Okay. I'll put you out of your misery and tell you the secret. The information (the message) is not the man, or the satchel, or the paper it is written on, or the carrier pigeon, or the radio wave, or the flashing light from the torch. The information is a concept that can be "stored" in lots of different substrates.

    Does that make sense to you? New idea?
  12. Guestfornow Registered Member

    It makes sense that, if you want to transmit a message you will need to store it and make sure the store isn't degraded. This is actually the classical problem with transmission, in that, the physical world can interfere with it.
    You appear to be saying so far, that information requires a physical medium.
    Regardless of whether I know or understand why I can read ordinary English words on a computer screen, I can still recognize English words. This is, as I have learned, because of how LEDs generate light. And because of digital logic.

    Like a piece of paper I can write on, the important takeaway is, if I want to make patterns that are readable, recognizable English words there is a physical substrate that allows me this.
    I'm not confused about what information is. It isn't some abstract mental thing. The world is full of information--classical information.
    This isn't an idea. You need to process some of it in order to avoid danger; to decide what is and what isn't food; to function normally.
    I don't think I'm the one making mistakes here.
    Last edited: May 25, 2023
  13. Guestfornow Registered Member

    Relevant to who or what? Who decides if the message even has any relevance?
    You suggest there are other ways to get the message to the required destination. Then without explaining how or why, you say that means the information isn't in the satchel. But it is. The message with the information, is in the satchel. The commander has chosen how to send the message.
    What logic are you using there?
    How? The paper has a message written on it. A commander has decided to send this to another military base, so most likely believes the information in the message is relevant.
    The man carrying the satchel, is something the enemy would see as valuable--information. It would be--relevant. The existence of a radio signal or its carrier frequency, is intel for the other side.
    Last edited: May 25, 2023
  14. Guestfornow Registered Member

    The characters written on the paper--the actual message--is a concept? Ink is a concept?
  15. exchemist Valued Senior Member

    Ink is obviously not a concept. The meaning humans attach to patterns of ink on paper is a concept.
  16. Guestfornow Registered Member

    You mean, in much the same kind of way humans attach meaning to pretty much anything? Interference patterns? Cave paintings?
    Forensic evidence of a crime?

    People get life sentences for murder because some detectives had some concepts?
    Especially the concepts they had about blood spatter, say.
  17. Guestfornow Registered Member

    Humans attach meaning to patterns. Yeah I can go with that.
    I can't agree with James R's stance that information is a concept, however.
    Since, in order to conceive the meaning of a message, you need the message.

    Meaning is a concept. I guess. So if it is, then what is a concept? Is it a pattern too?
    I mean it kind of makes sense that you recognize you have a concept.
  18. exchemist Valued Senior Member

  19. exchemist Valued Senior Member

    No of course not.
  20. Guestfornow Registered Member

    I don't understand what you mean.
    No of course, humans attach meaning to patterns when they write them.
    But they don't otherwise?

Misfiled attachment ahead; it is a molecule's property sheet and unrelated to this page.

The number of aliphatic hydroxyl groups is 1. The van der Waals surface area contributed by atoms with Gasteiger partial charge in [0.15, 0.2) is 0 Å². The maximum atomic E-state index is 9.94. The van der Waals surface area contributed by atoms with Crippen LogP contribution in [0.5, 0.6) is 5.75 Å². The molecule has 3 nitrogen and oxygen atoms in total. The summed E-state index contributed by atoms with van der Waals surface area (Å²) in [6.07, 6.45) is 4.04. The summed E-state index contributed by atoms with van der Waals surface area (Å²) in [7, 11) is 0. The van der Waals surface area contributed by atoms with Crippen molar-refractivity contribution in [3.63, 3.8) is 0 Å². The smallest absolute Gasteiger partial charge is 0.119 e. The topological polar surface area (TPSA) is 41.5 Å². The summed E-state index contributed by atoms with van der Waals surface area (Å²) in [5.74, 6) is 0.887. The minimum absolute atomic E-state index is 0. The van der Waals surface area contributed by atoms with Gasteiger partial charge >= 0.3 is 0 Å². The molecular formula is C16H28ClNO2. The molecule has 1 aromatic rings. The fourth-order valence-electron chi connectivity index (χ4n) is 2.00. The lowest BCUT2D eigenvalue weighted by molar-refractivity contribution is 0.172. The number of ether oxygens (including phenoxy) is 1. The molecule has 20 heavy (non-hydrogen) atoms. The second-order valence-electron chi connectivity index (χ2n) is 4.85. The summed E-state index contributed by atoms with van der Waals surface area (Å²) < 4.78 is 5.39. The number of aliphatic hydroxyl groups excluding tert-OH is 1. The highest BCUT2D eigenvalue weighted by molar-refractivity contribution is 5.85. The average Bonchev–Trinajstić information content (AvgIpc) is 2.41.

That blood spatter evidence isn't information, or not something we can attach meaning to?
  21. Baldeee Valued Senior Member

    I actually think that "ink" is very much a concept.
    Sure, you can point to a bottle of it, but that is just an instance of the concept.
    The concept of ink is the idea of something to colour a surface with (similar but different to paint).
    When we call something physical "ink" we do so because we recognise it as fulfilling the concept of "ink" that we have.
    If it didn't, we would call it by whatever concept we did recognise it to be, or say "I don't know what that is" etc.

    Sure, we also call the physical object "ink" but that just means that this object fulfils the commonly held concept.
  22. Baldeee Valued Senior Member

    I'd also say that information is also very much a concept.
    If you can recognise something as being one thing and not another, it is because you have a concept of those things against which to compare the observation.
    You have an object in front of you that you recognise as a duck, and not as a car.
    How can you do this?
    It is because you have a concept of "duck" and "car" against which you're comparing it.
    The duck you're actually observing is just a specific instance of the concept.

    Similarly information can be recognised as such because it is the concept of that which is able to inform.
    If it doesn't inform, if it doesn't add to the data you hold, or enable you to reason differently, then it is not recognised as information.
    Again, this is because of the concept of what information is.

    Some view concepts as being that which gives words the meaning we understand from them.
    But maybe others have different views.
  23. Guestfornow Registered Member

    Here is some information:


    I can copy it. Except the copy will not be an exact copy (for reasons explained by quantum mechanics).
    I can transmit it so it's received as is, over a reliable comms channel. I can store it. I can do all the things anyone can do with "digital information".

    So far it means a string of 1s and 0s with a fixed length. A pattern can be seen; it isn't a regular pattern, more kind of random . . .

    How many different "data objects" might it be? A number? A machine instruction? A secret message?
    I need to know what context is required, to squeeze any more meaning out of the string.
    Ergo meaning is context-dependent. Information by itself, isn't but it is physics-dependent in that a material substrate is required such that a pattern can be made.

    p.s. modern physics theorists might point out that if information is a concept, not a real physical resource, then quantum entanglement is a concept too. This appears to be contradicted by reality.
    Last edited: May 25, 2023